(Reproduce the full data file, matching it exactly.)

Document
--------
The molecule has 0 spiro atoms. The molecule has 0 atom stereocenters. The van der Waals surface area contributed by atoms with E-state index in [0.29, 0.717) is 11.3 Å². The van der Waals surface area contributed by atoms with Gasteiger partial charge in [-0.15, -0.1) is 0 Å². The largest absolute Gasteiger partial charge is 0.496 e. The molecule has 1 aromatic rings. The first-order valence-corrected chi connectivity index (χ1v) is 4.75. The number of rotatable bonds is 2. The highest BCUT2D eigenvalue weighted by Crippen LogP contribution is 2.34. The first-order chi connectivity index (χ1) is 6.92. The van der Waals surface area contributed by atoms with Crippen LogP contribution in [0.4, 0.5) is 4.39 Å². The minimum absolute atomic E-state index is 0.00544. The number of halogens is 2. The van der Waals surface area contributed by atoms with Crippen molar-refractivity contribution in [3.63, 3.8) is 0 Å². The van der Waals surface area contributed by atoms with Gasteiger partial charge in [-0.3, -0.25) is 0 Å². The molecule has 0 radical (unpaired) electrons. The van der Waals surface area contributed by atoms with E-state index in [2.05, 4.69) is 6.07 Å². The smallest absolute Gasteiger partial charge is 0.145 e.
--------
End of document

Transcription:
The molecule has 0 spiro atoms. The molecule has 0 atom stereocenters. The van der Waals surface area contributed by atoms with E-state index in [0.29, 0.717) is 11.3 Å². The van der Waals surface area contributed by atoms with Gasteiger partial charge in [-0.15, -0.1) is 0 Å². The largest absolute Gasteiger partial charge is 0.496 e. The molecule has 1 aromatic rings. The first-order valence-corrected chi connectivity index (χ1v) is 4.75. The number of rotatable bonds is 2. The highest BCUT2D eigenvalue weighted by Crippen LogP contribution is 2.34. The first-order chi connectivity index (χ1) is 6.92. The van der Waals surface area contributed by atoms with Crippen LogP contribution in [0.4, 0.5) is 4.39 Å². The minimum absolute atomic E-state index is 0.00544. The number of halogens is 2. The van der Waals surface area contributed by atoms with Crippen molar-refractivity contribution in [3.63, 3.8) is 0 Å². The van der Waals surface area contributed by atoms with Gasteiger partial charge in [-0.3, -0.25) is 0 Å². The molecule has 0 radical (unpaired) electrons. The van der Waals surface area contributed by atoms with E-state index in [2.05, 4.69) is 6.07 Å². The smallest absolute Gasteiger partial charge is 0.145 e.